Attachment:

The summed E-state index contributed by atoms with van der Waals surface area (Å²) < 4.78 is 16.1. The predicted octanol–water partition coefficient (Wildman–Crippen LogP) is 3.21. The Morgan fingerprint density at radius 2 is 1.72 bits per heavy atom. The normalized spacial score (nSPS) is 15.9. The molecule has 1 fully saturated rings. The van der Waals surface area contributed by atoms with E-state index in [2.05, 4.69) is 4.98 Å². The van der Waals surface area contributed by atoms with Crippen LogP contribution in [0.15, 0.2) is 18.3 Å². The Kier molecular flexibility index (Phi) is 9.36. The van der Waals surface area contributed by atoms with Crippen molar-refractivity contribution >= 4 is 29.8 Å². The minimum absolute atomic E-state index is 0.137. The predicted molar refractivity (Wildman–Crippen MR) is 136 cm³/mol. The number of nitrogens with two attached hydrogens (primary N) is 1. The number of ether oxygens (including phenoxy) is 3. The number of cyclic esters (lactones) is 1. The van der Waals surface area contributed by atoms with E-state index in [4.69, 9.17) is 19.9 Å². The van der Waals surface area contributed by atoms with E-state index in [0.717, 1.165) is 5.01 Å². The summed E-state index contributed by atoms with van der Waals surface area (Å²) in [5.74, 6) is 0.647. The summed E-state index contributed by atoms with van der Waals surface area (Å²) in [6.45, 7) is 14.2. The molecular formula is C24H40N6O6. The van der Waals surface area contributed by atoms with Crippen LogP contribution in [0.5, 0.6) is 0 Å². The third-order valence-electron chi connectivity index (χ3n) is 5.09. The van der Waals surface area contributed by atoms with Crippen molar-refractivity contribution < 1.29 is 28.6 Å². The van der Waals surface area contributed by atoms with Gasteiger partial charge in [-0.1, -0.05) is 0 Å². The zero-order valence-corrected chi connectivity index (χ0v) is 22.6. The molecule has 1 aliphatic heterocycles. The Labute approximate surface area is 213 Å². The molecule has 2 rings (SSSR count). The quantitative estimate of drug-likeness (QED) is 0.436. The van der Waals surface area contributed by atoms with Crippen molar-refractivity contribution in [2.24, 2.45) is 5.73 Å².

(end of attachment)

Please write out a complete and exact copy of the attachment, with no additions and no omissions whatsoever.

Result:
The summed E-state index contributed by atoms with van der Waals surface area (Å²) < 4.78 is 16.1. The predicted octanol–water partition coefficient (Wildman–Crippen LogP) is 3.21. The Morgan fingerprint density at radius 2 is 1.72 bits per heavy atom. The normalized spacial score (nSPS) is 15.9. The molecule has 1 fully saturated rings. The van der Waals surface area contributed by atoms with E-state index in [2.05, 4.69) is 4.98 Å². The van der Waals surface area contributed by atoms with Crippen LogP contribution in [0.15, 0.2) is 18.3 Å². The Kier molecular flexibility index (Phi) is 9.36. The van der Waals surface area contributed by atoms with Crippen molar-refractivity contribution >= 4 is 29.8 Å². The minimum absolute atomic E-state index is 0.137. The predicted molar refractivity (Wildman–Crippen MR) is 136 cm³/mol. The number of nitrogens with two attached hydrogens (primary N) is 1. The number of ether oxygens (including phenoxy) is 3. The number of cyclic esters (lactones) is 1. The van der Waals surface area contributed by atoms with E-state index in [4.69, 9.17) is 19.9 Å². The van der Waals surface area contributed by atoms with E-state index in [0.717, 1.165) is 5.01 Å². The summed E-state index contributed by atoms with van der Waals surface area (Å²) in [5.74, 6) is 0.647. The summed E-state index contributed by atoms with van der Waals surface area (Å²) in [6.45, 7) is 14.2. The molecular formula is C24H40N6O6. The van der Waals surface area contributed by atoms with Crippen LogP contribution in [0.5, 0.6) is 0 Å². The third-order valence-electron chi connectivity index (χ3n) is 5.09. The van der Waals surface area contributed by atoms with Crippen molar-refractivity contribution < 1.29 is 28.6 Å². The van der Waals surface area contributed by atoms with Gasteiger partial charge in [-0.1, -0.05) is 0 Å². The zero-order valence-corrected chi connectivity index (χ0v) is 22.6. The molecule has 1 aliphatic heterocycles. The Labute approximate surface area is 213 Å². The molecule has 2 rings (SSSR count). The quantitative estimate of drug-likeness (QED) is 0.436. The van der Waals surface area contributed by atoms with Crippen molar-refractivity contribution in [2.24, 2.45) is 5.73 Å².